Subjects: United voice will underpin hospitality’s future, full steam ahead and six thoughts from the past six days
Authors: Kate Nicholls, Glynn Davis and Ann Elliott
United voice will underpin hospitality’s future by Kate Nicholls
In five days’ time, the members of the UK’s two major hospitality organisations – the Association of Licensed Multiple Retailers (ALMR) and the British Hospitality Association (BHA) – will vote on a proposed merger to create one body, UKHospitality.
I am extremely proud we find ourselves at this momentous juncture. The creation of UKHospitality would make us bigger, stronger and more powerful, transforming our influence in government and delivering a greater voice in the national media.
However, as this process nears its conclusion I am acutely aware we must not lose the strength of our constituent parts and must grasp the opportunity to make sure a new entity is more than the sum of the two current trade associations. We are extremely mindful of the need to maintain effective and resolute representations of all the major sub-sectors of hospitality and of our membership, not least pubs, bars and late-night operations.
From an ALMR perspective, such businesses represent the roots of the organisation and we have an unwavering commitment to ensure the companies that gave rise to the ALMR’s creation more than 25 years ago remain at the heart of the enlarged body. The creation of a larger representative group gives all of us an opportunity to reshape the future of hospitality by having a voice that matters and makes a difference as we tackle some key collective challenges.
More members, more clout
Hospitality is massive and growing fast, employing more than 2.9 million people. It is the third-largest private sector employer – bigger than automotive, pharmaceuticals and aerospace combined, and twice as big as financial services. Last year, it accounted for one in eight of all new jobs and is on course to deliver 200,000 apprenticeships by 2020. The sector also generates £38bn in tax for the exchequer, helping to fund vital public services. That is equivalent to the UK’s annual defence budget!
This is why we matter and why we need a greater voice. Merging the ALMR and the BHA would bring together more than 700 businesses from all aspects of hospitality including pubs, restaurants, hotels, leisure parks, coffee shops, nightclubs, contract caterers, visitor attractions and many more.
Tackling challenges head on
While there will naturally be a diversity of membership in the proposed new association, we are united by many common themes and issues – taxation, tax equality, regulation and red tape, cost of labour, cost of goods, property and planning, pressure on discretionary spending, the consequences of Brexit and so on. These are the big lever issues where our size and voice will enable us to stage greater interventions that deliver meaningful change.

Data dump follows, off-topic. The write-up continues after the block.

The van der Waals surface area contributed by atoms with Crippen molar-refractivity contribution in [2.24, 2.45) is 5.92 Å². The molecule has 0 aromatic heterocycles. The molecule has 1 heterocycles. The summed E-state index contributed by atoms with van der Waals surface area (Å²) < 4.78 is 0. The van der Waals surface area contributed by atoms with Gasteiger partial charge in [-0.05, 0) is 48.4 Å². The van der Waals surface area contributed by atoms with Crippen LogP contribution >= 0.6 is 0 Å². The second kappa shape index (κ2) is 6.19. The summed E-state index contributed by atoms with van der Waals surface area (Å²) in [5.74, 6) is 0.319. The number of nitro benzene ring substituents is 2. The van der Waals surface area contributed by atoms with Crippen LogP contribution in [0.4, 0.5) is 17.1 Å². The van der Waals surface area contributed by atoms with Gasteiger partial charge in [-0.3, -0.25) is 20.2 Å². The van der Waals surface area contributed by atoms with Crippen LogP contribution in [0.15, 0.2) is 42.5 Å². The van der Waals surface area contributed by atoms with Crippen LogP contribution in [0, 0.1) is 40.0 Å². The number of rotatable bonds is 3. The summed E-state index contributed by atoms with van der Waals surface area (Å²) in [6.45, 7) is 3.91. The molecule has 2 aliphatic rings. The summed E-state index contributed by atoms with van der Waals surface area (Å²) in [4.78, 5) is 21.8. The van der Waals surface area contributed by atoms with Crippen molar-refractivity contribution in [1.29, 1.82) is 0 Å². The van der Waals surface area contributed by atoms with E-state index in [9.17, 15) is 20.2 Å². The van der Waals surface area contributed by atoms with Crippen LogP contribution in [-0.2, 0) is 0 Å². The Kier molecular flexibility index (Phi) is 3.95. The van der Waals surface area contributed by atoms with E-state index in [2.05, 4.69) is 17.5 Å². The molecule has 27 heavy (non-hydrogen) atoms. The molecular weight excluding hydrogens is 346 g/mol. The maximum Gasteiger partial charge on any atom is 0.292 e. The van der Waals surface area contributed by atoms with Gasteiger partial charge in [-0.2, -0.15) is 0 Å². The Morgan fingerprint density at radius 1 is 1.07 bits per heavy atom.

A unified careers campaign
Careers and opportunities are at the heart of what the hospitality sector offers British society. It is a true meritocracy where people can progress from pot-washing to the boardroom.
Our sector can boast many great examples of entrepreneurs, managers and senior executives in the sector who started their careers pulling pints, serving coffee or on graduate schemes and worked their way up. Every day our people benefit from an exciting combination of professional training and development and on-the-job, customer-facing experience. One of the priorities of UKHospitality would be to deliver an integrated careers and skills strategy for the sector.
The power of the union
The combination of the ALMR and BHA is an incredibly good fit. It brings together high-level skills and competencies that exist within the combined head office teams. The proposed merger would create a dynamic association with strong technical expertise and counsel for members across a range of issues, allied to a lobbying function that boasts a proven track record of engaging ministers and government departments to the benefit of all – as evidenced by notable successes on business rates and a delay in punitive National Living Wage rises.
The new association would operate advisory boards featuring senior figures from the existing ALMR membership so we would continue to remain close to our roots and hear the voice of our core members loud and clear.
We must use the greater opportunities this significant scale would bring, allowing us to stage vital interventions on essential issues for our operating member companies be they pubs, bars, restaurants, clubs, contract caterers, hotels, coffee shops or visitor attractions.
For our fantastic sector to be better heard and heeded by politicians, and understood and respected by the media, I urge members of both trade associations to vote for the merger and allow us to create a powerful voice for the whole of hospitality.
Kate Nicholls is chief executive of the ALMR
Full steam ahead by Glynn Davis
Visiting Amersham recently for a meeting in an award-winning pub reminded me of the time some years ago I was judging a pub of the year competition in the area and thought the landlord of one shortlisted pub was joking when he said hosting wakes had become a serious revenue stream.
Nowadays, in this post-smoking ban world, wakes are a decent earner for a number of pubs that have become a lot more entrepreneurial in the way they sweat their bricks and mortar assets.
I’m thinking of letting my wife know I quite like the idea of being remembered at a wake held in one of my favourite pubs (yet to be decided). This would follow a general theme running through my life of pubs playing a starring role at the most important events.
I have celebrated my 18th, 21st, 40th and 50th birthdays in the boozer (and many others in between), along with meeting my wife in a bar, having our wedding breakfast in a pub, and holding christening celebrations of my two children in pubs.